The Lonesome Polecat: New London shows its multi-dimensional attack


It would have been difficult for New London High School coach Johnny Burns to hear the coaching advice he was receiving Friday night from all the coaches on The Hill, the familiar perch at Bates Woods at which many fans gather to watch the Whalers.

But in the first quarter, they strongly suggested the Whalers start throwing the ball.

Their coach obliged quickly.

New London’s 25-24 thrilling win over Killingly featured a number of positives for the upstart Whalers, not the least of which was a passing game that illustrated a potentially scary offense.

Quarterback Owen George threw for 260 yards and three touchdowns, completing 15 passes to five different receivers: Richard Henry (25-yard TD pass), Nazell Hodges, Frankie Pratts (game-winning 45-yard TD pass), Zehki Burgis (81-yard TD pass) and Jaylen Callender.

George, under siege most of the first half, got better blocking in the second half, too, leaving him more time to throw.

“We knew we could throw,” George said, “and it was fun to do it.”

New London senior Jacob Commander, perhaps the Eastern Connecticut Conference's best running back, ran for 196 yards and a touchdown. The Whalers suddenly have a passing game with several targets and a running back hard to tackle.

New London rallied from a 24-13 deficit in the final seven minutes, snapping Killingly’s 15-game win streak.

“This comeback blew my mind,” Commander said.

• • • •

Mackenzie Bagos, the six-year-old daughter of East Lyme head coach Rudy Bagos, rushed over to see her dad shortly after Friday’s 40-15 win over Windham.

Rudy lifted Mackenzie up and, as he talked to a reporter, she sweetly said to him, “I can’t believe you won.”

From the mouths of babes.

The Vikings (1-2) won their first game of the season thanks to their defense. The offense couldn’t sustain a drive longer than seven plays in the first half. They had a 14-7 halftime lead because the offensive line gave Blane Hart enough room on outside zone plays to score on runs of 36 and 62 yards on his first and second carries of the game.

Windham, meanwhile, kept grinding out drives on the ground with Nate Barbosa Torres and Issiah English. Barbosa Torres ran 33 times for 225 yards and a touchdown. English had 13 carries for 132 yards and a score.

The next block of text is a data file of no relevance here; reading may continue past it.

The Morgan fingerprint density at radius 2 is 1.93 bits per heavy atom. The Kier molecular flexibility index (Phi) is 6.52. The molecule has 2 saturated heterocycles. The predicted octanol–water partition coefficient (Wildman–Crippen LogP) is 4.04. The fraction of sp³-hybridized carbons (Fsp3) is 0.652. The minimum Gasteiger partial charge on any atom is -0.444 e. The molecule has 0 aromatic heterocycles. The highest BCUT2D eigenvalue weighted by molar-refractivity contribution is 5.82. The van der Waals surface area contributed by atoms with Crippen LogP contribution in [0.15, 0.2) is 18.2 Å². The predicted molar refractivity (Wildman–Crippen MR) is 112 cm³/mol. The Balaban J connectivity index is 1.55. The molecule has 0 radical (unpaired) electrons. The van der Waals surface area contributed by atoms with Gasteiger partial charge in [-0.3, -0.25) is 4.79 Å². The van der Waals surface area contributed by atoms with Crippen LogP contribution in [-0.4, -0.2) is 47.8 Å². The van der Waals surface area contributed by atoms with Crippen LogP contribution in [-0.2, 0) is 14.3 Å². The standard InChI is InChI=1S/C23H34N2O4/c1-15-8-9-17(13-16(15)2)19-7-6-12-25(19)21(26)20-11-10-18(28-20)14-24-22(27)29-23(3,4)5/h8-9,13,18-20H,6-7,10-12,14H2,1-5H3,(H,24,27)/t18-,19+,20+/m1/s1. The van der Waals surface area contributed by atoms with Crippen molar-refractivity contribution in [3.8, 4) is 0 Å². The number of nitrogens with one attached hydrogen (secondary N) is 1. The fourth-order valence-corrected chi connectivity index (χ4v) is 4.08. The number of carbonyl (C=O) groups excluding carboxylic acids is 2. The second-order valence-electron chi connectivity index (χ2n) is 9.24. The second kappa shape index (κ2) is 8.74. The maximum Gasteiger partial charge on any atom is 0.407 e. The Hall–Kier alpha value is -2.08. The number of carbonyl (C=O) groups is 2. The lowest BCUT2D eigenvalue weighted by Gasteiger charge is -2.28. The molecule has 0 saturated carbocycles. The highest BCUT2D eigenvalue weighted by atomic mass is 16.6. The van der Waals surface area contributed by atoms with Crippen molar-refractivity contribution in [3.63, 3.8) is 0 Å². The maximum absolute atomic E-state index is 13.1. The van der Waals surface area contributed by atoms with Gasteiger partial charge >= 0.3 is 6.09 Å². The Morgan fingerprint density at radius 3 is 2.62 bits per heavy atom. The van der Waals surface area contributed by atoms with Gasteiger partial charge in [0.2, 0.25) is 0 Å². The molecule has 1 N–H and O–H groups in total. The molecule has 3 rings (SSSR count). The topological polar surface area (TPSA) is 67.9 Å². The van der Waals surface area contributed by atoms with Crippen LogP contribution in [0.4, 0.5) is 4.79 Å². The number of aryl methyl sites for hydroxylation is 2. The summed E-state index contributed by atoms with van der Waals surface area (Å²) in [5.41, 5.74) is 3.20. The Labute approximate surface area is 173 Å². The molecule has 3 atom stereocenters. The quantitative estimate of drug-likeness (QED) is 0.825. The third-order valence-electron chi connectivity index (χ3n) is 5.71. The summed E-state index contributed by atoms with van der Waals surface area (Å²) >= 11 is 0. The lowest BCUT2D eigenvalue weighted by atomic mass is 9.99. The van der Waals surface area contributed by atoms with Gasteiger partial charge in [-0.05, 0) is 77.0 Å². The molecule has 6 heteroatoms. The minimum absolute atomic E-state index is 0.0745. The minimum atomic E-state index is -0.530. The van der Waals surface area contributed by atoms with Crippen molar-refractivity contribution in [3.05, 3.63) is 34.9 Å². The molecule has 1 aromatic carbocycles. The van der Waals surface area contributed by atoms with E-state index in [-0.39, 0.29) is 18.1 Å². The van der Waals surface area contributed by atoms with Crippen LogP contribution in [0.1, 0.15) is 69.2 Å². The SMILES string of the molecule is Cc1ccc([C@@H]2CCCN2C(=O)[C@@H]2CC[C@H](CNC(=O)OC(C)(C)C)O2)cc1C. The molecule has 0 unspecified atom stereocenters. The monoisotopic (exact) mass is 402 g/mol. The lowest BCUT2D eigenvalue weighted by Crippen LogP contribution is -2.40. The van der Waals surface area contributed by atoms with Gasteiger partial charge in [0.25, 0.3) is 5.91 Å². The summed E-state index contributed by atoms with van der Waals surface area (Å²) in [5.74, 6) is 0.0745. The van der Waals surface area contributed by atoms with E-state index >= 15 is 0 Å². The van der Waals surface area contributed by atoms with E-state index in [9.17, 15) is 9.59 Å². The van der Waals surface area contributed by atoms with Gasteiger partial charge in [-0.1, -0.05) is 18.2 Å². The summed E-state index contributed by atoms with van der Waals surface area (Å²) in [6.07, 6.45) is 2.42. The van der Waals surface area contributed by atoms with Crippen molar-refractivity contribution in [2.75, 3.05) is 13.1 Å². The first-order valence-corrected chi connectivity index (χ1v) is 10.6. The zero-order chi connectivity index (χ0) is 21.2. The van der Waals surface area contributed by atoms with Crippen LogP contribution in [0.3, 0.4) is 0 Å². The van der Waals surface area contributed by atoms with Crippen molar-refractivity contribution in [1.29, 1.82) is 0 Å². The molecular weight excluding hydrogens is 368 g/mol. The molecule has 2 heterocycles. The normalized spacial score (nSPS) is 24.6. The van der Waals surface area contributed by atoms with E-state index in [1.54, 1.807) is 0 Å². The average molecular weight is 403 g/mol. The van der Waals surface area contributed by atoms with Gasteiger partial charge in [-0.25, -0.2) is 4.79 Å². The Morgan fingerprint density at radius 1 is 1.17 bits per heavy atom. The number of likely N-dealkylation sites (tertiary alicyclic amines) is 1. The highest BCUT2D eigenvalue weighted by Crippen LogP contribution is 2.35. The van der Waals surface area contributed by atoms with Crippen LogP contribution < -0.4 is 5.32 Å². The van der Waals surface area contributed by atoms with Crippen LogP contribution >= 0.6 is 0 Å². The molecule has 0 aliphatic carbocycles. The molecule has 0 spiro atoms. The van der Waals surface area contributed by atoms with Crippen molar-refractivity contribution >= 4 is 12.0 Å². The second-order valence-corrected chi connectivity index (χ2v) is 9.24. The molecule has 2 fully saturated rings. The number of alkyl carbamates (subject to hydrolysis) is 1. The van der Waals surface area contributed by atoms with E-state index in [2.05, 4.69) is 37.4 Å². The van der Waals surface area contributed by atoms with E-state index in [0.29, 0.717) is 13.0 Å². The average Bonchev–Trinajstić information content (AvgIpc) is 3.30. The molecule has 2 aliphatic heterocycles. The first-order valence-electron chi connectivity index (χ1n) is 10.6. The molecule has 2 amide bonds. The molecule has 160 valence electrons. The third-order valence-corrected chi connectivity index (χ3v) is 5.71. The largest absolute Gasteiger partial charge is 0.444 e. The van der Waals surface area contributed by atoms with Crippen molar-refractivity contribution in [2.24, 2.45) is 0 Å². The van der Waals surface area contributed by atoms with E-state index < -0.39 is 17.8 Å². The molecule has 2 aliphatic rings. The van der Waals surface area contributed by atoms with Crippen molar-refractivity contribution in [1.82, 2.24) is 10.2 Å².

The Whippets had more rushing yardage (397, on 61 carries) than East Lyme had in total offense (280).

The Vikings D kept coming up with stops, though. Windham had a third-and-1 at the East Lyme 12 late in the first half when Cameron Hart stopped Barbosa Torres for a 1-yard loss.

Michael Haburay and Liam Whaley got to Barbosa Torres first on fourth-and-2 and held him to a yard to force a turnover on downs.

“Our defense was bend but don’t break,” Bagos said. “(Windham) got crazy yards on us, but I give props to (defensive coordinator) Ben Donatello and the defense. They came up with big stops when we needed it and kept us in the game.”

• • • •

Fitch running back Hamear Stephens has a little different role in his senior season. He’s gone from more of a tailback the last two seasons to a fullback at 5-foot-9, 150 pounds.

“I talked to coach (Jordan) Panucci and he said I had the body for it,’’ said Stephens. “At first I didn’t think about playing fullback because I didn’t know how to play it. But then we got in practice and I started getting the hang of it and I kind of liked it.’’

Stephens rushed for 93 yards and two touchdowns on eight carries in Fitch’s 34-6 win over Waterford.

There were eight turnovers in the game, four for each team. Waterford’s Sam Menders recovered a fumble and had an interception and teammates Hunter Halford (fumble) and Chris Silva (interception) also got in on the action.